I said that badly. The issue is really not which forms of speech are "hateful" but which can be forbidden. I think that really does depend on context--time, place, and even institution. In different times, places, and settings, different things are out of bounds. For example, right now you can't express the opinion that blacks are inferior people who ought to be enslaved, but 200 year ago you couldn't have run a debate about slavery without letting one side say such things.

s. wallerstein said...

Hateful speech should not be forbidden unless it actively or directly promotes or foments physical or psychologial violence, which does not seem to be the case when someone opposes gay marriage (I'm in favor).

There are other rules about classroom decorum (be polite, don't interrupt, let others speak, etc.), but they apply to hateful and non-hateful speech.

The first reason why hateful speech should not be forbidden is that the classroom is a good place where hateful ideas can be countered by reasoned arguments.

Generally, you cannot convince the purveyor of hateful ideas, but there are usually "swing voters" who can be convinced by reasoned arguments.

Ideas which are banned do not disappear, but go underground and surface in internet. It is better to face them and to argue against them.

Two, the wheel of history turns and what is considered politically acceptable might well be considered "hateful" tomorrow in another political situation.

For example, in the future strong criticism against Wall Street (Occupy Wall Street) could be seen as hate directed against financial institutions and be banned. Strong criticism against the Pentagon and CIA could be seen as hate directed against "our men and women in uniform" and be banned. Strong criticism against junk food could be seen as hate directed against the wonderful folks from Coca Cola and McDonalds and be banned, etc.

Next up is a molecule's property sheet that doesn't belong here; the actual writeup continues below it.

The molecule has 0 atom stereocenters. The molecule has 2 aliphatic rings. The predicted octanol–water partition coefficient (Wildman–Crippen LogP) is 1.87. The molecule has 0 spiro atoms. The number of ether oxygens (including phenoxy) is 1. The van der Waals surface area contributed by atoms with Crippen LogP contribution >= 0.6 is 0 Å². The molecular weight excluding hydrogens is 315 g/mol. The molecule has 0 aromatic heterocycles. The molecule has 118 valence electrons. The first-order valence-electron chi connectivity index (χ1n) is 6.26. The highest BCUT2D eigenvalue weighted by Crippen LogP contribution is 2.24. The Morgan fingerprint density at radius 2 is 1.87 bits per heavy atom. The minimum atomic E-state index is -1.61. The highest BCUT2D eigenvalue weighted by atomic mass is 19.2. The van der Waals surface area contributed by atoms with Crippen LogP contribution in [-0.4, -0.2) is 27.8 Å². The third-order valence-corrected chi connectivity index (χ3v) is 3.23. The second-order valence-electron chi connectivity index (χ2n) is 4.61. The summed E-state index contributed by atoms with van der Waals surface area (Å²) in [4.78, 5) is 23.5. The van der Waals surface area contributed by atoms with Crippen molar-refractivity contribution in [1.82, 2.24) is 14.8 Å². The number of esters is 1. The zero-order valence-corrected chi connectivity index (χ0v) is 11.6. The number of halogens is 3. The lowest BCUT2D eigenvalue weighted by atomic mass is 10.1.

If you live long enough, you'll be surprised to see which ideas are deemed acceptable and which ones are not as one or another group is in power.

So it is dangerous to set a precedent that hateful ideas can be banned.

Wayne said...

I have a lot of mixed feelings about defending free speech in the ways that we generally do. On one level, I think that freedom of speech is important to intellectual curiosity and philosophical investigation.

But I think where the line needs to be drawn is derogatory speech. It's okay to express opposing views like gay marriage is wrong, but its another to express that idea in a derogatory manner. It becomes bullying, and bullying shouldn't be protected by free speech.

I'm not familiar with this case in particular, so I can't say whether this is a case of derogatory speech being suppressed or if its just a view point being suppressed for the sake of suppression. But I hope it would be the former, and not the latter.